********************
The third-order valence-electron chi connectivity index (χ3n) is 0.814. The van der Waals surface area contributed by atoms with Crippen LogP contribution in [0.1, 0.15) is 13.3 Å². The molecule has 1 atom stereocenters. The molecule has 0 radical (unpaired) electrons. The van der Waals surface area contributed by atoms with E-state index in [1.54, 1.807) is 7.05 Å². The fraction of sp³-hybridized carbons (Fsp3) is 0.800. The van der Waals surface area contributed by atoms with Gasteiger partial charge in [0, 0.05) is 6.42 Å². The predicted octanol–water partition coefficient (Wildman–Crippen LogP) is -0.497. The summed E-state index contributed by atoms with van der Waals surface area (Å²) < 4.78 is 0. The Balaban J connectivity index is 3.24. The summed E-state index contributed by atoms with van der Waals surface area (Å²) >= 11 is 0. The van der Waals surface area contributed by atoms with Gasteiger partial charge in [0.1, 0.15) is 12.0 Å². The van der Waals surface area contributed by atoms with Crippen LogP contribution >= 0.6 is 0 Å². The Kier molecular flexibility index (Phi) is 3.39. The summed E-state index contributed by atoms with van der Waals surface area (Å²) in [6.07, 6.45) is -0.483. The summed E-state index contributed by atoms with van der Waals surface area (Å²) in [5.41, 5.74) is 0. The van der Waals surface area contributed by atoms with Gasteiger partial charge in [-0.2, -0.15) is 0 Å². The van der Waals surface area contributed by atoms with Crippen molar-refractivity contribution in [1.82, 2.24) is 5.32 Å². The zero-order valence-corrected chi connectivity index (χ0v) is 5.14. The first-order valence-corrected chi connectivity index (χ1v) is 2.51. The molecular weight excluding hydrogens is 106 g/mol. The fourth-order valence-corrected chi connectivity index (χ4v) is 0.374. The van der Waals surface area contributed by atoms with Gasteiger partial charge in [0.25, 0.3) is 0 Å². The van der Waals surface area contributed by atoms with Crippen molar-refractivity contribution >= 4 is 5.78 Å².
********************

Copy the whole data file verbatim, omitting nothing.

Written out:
The third-order valence-electron chi connectivity index (χ3n) is 0.814. The van der Waals surface area contributed by atoms with Crippen LogP contribution in [0.1, 0.15) is 13.3 Å². The molecule has 1 atom stereocenters. The molecule has 0 radical (unpaired) electrons. The van der Waals surface area contributed by atoms with E-state index in [1.54, 1.807) is 7.05 Å². The fraction of sp³-hybridized carbons (Fsp3) is 0.800. The van der Waals surface area contributed by atoms with Gasteiger partial charge in [0, 0.05) is 6.42 Å². The predicted octanol–water partition coefficient (Wildman–Crippen LogP) is -0.497. The summed E-state index contributed by atoms with van der Waals surface area (Å²) < 4.78 is 0. The Balaban J connectivity index is 3.24. The summed E-state index contributed by atoms with van der Waals surface area (Å²) >= 11 is 0. The van der Waals surface area contributed by atoms with Gasteiger partial charge in [0.1, 0.15) is 12.0 Å². The van der Waals surface area contributed by atoms with Crippen LogP contribution >= 0.6 is 0 Å². The Kier molecular flexibility index (Phi) is 3.39. The summed E-state index contributed by atoms with van der Waals surface area (Å²) in [6.07, 6.45) is -0.483. The summed E-state index contributed by atoms with van der Waals surface area (Å²) in [5.41, 5.74) is 0. The van der Waals surface area contributed by atoms with Gasteiger partial charge in [-0.2, -0.15) is 0 Å². The van der Waals surface area contributed by atoms with Crippen molar-refractivity contribution in [1.82, 2.24) is 5.32 Å². The zero-order valence-corrected chi connectivity index (χ0v) is 5.14. The first-order valence-corrected chi connectivity index (χ1v) is 2.51. The molecular weight excluding hydrogens is 106 g/mol. The fourth-order valence-corrected chi connectivity index (χ4v) is 0.374. The van der Waals surface area contributed by atoms with Gasteiger partial charge in [0.25, 0.3) is 0 Å². The van der Waals surface area contributed by atoms with Crippen molar-refractivity contribution >= 4 is 5.78 Å².